• Jones, George Arnsby, 1965, The Harvest is Rich: the mission of Kirpal Singh, Delhi: Ruhani Satsang; New York: Pageant; Indore: Kirpal Sewashram, 2007.
  • Lane, David Christopher, The Making of a Spiritual Movement
  • Lane, David Christopher (1991). The rhetoric of guru successorship: Ideological work among the Sants of the Radhasoami tradition (Thesis). University of California, San Diego.
  • Lane, David Christopher (2010). "The God Experiment: Radhasoami's Version Of Science And The Rhetoric Of Guru Succession". In Lewis, J.R.; Hammer, O. (eds.). Handbook of Religion and the Authority of Science. Brill Handbooks on Contemporary Religion. Brill. doi:10.1163/ej.9789004187917.i-924.111. ISBN 978-90-04-18791-7.
  • Malhotra, Sharan, 1994, Divine Darshan, New Delhi: Wiley Eastern Limited.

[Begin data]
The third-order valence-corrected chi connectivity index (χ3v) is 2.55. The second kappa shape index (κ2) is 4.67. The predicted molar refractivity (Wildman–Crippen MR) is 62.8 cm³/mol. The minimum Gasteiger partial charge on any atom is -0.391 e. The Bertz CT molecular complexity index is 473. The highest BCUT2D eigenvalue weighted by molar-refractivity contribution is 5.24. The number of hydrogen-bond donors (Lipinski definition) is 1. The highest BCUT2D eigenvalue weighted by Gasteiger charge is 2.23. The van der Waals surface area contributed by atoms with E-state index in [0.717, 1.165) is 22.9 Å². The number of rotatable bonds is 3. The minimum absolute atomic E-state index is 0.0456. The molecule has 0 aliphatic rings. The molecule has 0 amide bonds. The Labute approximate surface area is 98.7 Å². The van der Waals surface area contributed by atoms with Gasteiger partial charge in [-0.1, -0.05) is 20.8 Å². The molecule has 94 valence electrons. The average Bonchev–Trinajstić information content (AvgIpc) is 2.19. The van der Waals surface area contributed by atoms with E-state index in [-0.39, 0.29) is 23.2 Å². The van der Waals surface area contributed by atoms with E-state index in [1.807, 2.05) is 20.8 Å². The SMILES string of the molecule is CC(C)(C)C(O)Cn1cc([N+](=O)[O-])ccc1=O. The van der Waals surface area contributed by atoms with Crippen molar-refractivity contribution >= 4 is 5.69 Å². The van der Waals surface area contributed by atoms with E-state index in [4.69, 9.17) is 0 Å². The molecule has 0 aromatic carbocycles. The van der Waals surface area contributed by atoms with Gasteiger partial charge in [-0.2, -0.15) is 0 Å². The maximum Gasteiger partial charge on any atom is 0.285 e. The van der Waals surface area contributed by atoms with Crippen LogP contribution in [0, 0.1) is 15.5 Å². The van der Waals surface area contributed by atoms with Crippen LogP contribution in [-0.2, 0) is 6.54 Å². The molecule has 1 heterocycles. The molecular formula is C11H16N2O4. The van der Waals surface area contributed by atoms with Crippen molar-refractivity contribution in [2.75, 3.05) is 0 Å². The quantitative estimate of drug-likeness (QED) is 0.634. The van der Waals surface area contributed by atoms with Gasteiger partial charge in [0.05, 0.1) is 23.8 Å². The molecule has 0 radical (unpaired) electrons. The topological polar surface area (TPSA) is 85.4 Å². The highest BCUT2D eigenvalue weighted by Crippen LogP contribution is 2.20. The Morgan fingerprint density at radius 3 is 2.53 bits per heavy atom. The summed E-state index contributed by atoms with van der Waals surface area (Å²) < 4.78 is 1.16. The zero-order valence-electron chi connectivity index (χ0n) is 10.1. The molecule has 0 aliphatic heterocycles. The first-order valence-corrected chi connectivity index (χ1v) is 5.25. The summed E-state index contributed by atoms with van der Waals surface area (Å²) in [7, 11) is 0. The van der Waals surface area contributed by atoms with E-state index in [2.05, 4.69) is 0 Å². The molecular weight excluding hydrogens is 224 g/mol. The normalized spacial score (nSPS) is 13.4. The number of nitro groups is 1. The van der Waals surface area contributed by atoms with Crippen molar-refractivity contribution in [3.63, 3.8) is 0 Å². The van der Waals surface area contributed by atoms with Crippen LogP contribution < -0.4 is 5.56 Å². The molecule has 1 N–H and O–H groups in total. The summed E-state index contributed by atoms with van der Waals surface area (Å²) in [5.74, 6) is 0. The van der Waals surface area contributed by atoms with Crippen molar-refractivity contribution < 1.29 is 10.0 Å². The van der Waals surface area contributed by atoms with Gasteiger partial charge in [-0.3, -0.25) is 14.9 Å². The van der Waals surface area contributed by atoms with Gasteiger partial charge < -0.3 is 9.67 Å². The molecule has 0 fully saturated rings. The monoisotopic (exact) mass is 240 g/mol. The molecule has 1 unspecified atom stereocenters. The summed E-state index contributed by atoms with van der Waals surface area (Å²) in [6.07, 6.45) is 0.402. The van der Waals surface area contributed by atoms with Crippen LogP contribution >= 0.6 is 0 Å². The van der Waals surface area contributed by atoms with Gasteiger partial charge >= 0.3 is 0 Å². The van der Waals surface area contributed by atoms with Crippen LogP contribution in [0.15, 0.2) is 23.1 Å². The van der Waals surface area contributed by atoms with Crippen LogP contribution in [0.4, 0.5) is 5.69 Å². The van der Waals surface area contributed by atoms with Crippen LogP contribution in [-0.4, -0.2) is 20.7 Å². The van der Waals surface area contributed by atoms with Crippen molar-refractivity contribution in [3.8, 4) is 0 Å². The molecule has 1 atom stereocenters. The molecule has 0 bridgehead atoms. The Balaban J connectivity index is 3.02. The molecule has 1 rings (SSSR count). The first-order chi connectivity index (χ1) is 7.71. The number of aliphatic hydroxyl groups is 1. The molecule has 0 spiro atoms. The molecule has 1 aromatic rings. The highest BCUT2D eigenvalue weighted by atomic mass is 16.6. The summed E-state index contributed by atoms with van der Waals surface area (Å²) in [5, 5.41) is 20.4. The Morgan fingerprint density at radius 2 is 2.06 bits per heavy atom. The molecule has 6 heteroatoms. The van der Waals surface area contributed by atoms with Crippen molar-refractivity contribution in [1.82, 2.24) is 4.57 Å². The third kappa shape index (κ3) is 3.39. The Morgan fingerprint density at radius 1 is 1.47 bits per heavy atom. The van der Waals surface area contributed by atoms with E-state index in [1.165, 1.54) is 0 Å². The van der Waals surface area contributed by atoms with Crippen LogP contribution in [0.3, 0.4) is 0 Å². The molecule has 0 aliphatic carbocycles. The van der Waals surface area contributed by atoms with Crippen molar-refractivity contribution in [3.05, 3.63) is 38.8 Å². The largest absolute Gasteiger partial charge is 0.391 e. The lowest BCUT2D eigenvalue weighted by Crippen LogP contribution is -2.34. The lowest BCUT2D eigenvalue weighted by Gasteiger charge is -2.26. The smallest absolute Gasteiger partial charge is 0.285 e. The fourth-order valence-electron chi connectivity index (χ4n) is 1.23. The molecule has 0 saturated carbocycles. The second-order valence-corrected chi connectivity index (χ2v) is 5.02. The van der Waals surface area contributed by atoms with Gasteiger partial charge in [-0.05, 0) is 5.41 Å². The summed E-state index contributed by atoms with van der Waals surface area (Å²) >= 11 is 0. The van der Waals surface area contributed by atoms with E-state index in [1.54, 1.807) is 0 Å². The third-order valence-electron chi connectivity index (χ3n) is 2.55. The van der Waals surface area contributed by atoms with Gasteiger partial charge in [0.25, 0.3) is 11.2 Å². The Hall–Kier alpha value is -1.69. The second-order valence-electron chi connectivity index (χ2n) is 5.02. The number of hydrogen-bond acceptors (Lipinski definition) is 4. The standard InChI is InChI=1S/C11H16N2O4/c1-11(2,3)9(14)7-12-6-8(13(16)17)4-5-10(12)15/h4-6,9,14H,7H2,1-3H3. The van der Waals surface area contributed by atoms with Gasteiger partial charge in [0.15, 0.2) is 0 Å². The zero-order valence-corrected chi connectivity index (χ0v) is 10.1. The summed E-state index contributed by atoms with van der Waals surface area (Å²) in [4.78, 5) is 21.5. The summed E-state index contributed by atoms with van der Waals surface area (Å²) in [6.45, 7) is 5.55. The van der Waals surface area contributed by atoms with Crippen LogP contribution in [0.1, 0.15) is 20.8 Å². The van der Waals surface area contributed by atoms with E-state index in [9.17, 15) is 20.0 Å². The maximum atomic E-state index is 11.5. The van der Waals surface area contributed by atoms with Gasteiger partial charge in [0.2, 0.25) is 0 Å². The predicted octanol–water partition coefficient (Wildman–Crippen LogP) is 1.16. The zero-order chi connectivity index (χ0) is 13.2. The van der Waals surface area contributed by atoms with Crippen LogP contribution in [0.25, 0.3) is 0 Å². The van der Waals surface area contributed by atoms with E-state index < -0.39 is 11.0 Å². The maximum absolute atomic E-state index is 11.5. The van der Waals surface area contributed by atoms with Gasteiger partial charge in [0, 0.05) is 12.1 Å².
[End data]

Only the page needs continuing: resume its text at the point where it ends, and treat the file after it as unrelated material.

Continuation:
• Perkins, Russell, The Impact of a Saint, Sanbornton, New Hampshire: Sant Bani, 1980, 1989.
  • Portrait of Perfection, Sawan Kirpal Publications.
  • Sahai, B.M. & Rādhā Krishna Khanna, The Saint and His Master, Delhi: Ruhani Satsang, 1968.
  • Sena, Bhadra, ed, As They Saw the Master, Delhi: Ruhani Satsang, 1956.
  • Sena, Bhadra, The Beloved Master.
  • Sena, Bhadra, ed, Ocean of Grace Divine.
  • Stephens, Arran, Moth and the Flame.
  • The Third World Tour of Kirpal Singh.
  • Tessler, Neil, "Crisis and Renewal: Succession in Modern Sant Mat"
  • Unity of Man, "Sant Kirpal Singh Biography" - https://www.kirpalsingh-teachings.org/images/pdf/Sant_Kirpal_Singh_Biography.pdf
  • Vidich, Andrew & Arthur Stein, eds, Heart of Compassion: the life and teachings of Sant Kirpal Singh, Larson Publications.

External links[edit]